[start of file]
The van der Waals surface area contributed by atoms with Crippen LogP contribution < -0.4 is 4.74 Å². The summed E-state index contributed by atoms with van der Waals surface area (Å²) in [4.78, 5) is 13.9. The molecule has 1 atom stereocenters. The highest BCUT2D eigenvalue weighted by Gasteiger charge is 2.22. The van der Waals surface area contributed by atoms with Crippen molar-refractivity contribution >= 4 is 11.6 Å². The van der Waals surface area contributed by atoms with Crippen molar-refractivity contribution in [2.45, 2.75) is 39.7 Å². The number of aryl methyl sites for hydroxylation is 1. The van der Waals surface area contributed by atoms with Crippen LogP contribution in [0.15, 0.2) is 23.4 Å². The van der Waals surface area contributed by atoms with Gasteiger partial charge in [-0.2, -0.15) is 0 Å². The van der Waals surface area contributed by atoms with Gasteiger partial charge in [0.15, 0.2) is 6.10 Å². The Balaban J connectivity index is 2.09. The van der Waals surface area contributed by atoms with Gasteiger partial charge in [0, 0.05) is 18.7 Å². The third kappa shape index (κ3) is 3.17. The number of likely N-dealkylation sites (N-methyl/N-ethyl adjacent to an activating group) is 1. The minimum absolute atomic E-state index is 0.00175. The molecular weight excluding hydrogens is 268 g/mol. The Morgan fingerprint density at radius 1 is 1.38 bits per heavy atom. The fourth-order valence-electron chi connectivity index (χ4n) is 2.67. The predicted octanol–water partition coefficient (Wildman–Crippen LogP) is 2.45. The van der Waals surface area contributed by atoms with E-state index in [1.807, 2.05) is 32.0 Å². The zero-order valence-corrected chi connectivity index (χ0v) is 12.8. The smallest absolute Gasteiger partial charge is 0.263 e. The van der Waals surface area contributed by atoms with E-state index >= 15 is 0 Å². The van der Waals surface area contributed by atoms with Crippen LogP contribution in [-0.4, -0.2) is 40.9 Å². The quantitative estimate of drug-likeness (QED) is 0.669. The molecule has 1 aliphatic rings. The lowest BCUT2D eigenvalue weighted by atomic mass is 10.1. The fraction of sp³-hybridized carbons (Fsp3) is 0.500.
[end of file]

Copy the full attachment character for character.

The van der Waals surface area contributed by atoms with Crippen LogP contribution < -0.4 is 4.74 Å². The summed E-state index contributed by atoms with van der Waals surface area (Å²) in [4.78, 5) is 13.9. The molecule has 1 atom stereocenters. The highest BCUT2D eigenvalue weighted by Gasteiger charge is 2.22. The van der Waals surface area contributed by atoms with Crippen molar-refractivity contribution >= 4 is 11.6 Å². The van der Waals surface area contributed by atoms with Crippen molar-refractivity contribution in [2.45, 2.75) is 39.7 Å². The number of aryl methyl sites for hydroxylation is 1. The van der Waals surface area contributed by atoms with Crippen LogP contribution in [0.15, 0.2) is 23.4 Å². The van der Waals surface area contributed by atoms with Gasteiger partial charge in [-0.2, -0.15) is 0 Å². The van der Waals surface area contributed by atoms with Gasteiger partial charge in [0.15, 0.2) is 6.10 Å². The Balaban J connectivity index is 2.09. The van der Waals surface area contributed by atoms with Gasteiger partial charge in [0, 0.05) is 18.7 Å². The third kappa shape index (κ3) is 3.17. The number of likely N-dealkylation sites (N-methyl/N-ethyl adjacent to an activating group) is 1. The minimum absolute atomic E-state index is 0.00175. The molecular weight excluding hydrogens is 268 g/mol. The Morgan fingerprint density at radius 1 is 1.38 bits per heavy atom. The fourth-order valence-electron chi connectivity index (χ4n) is 2.67. The predicted octanol–water partition coefficient (Wildman–Crippen LogP) is 2.45. The van der Waals surface area contributed by atoms with E-state index in [1.807, 2.05) is 32.0 Å². The zero-order valence-corrected chi connectivity index (χ0v) is 12.8. The smallest absolute Gasteiger partial charge is 0.263 e. The van der Waals surface area contributed by atoms with E-state index >= 15 is 0 Å². The van der Waals surface area contributed by atoms with Crippen LogP contribution in [-0.4, -0.2) is 40.9 Å². The quantitative estimate of drug-likeness (QED) is 0.669. The molecule has 1 aliphatic rings. The lowest BCUT2D eigenvalue weighted by atomic mass is 10.1. The fraction of sp³-hybridized carbons (Fsp3) is 0.500.